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## Downward-continuation migration

Claerbout (1999) introduces this concept and provides all the basic details for downward-continuation methods, including the survey-sinking concept. The explanation of all of these details is beyond the scope of this dissertation. I present only the basic concepts and describe how they can be adapted to converted-wave data.

The concept of survey-sinking is basically a downward continuation of the sources and the receivers. The shots and receivers can be downward continued to different depths during the process; however, they need to be at the same depth for the final image to be correct. To apply survey-sinking to converted-wave data the downward continuation of the source wavefield is carried out with the P-waves velocity, and the receiver wavefield is downward-continued with the velocity for the S-wave.

Using the concept of survey-sinking the final prestack is obtained by taking the wavefield U at time equal zero (t=0),
 (27)
where s, g, z represent the source position, the receiver position, and the reflector depth, respectively. For the final image to be correct, the data should migrate both to zero traveltime zero subsurface offset. This point in the image space also represents the conversion point for PS data. This is achieved with the correct velocity model. For the converted-wave case there will be two different velocity models.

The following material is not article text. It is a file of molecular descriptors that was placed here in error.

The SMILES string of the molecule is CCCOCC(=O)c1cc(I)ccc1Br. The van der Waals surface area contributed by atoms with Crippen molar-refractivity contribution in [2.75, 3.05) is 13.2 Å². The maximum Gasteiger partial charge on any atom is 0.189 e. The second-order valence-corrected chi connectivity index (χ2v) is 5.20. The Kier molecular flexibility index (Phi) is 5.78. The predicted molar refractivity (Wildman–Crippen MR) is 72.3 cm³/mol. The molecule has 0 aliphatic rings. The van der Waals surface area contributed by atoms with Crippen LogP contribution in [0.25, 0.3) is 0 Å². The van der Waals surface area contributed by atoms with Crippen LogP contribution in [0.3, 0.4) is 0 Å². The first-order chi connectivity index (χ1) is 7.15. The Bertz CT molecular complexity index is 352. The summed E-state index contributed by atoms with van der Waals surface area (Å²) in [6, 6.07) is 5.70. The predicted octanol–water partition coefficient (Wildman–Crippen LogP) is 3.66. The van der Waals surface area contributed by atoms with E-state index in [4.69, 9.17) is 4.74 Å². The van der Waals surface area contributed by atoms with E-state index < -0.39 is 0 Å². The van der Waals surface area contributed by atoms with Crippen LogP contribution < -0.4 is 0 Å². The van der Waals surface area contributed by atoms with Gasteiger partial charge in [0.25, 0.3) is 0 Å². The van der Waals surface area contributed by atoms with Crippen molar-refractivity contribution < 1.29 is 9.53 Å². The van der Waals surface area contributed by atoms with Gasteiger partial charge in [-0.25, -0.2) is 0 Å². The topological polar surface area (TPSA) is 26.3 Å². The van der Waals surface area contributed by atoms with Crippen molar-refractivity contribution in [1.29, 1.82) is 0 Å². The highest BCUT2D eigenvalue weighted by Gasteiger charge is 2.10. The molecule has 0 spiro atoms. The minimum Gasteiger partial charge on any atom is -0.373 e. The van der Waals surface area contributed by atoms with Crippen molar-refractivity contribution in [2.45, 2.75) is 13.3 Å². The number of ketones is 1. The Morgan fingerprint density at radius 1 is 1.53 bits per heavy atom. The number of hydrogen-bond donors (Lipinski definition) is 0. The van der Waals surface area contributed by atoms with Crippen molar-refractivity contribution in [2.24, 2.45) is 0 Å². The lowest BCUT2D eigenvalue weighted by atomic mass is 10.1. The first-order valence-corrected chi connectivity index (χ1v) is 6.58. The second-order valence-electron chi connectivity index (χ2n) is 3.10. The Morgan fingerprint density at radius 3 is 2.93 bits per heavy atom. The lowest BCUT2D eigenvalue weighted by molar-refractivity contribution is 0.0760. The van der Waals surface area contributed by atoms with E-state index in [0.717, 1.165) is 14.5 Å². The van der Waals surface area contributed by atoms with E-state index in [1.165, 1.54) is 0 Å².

The sinking or downward continuation of the wavefield at the surface (z=0) to a different depth level is described by
 (28)
This process is enabled by applying the Double Square Root (DSR) equation. In 2D this is described as follows

 (29)

The final prestack image is extracted by summing all the frequencies at each depth level.

 (30)
Different downward-continuation migration algorithms differ in the implementation of the DSR equation. This does not impact the results presented in the following sections. As mentioned before, in both the P-waves and the S-waves velocities, the energy should collapse to zero subsurface-offset. However, we can extract more information from our image - that is velocity information - by transforming the subsurface offset into angle information. Chapter 3 describes this process for converted-wave data and presents both a synthetic and a real data examples.

Next: PS angle-domain common-image gathers Up: Wave-equation imaging Previous: Wave-equation imaging
Stanford Exploration Project
12/14/2006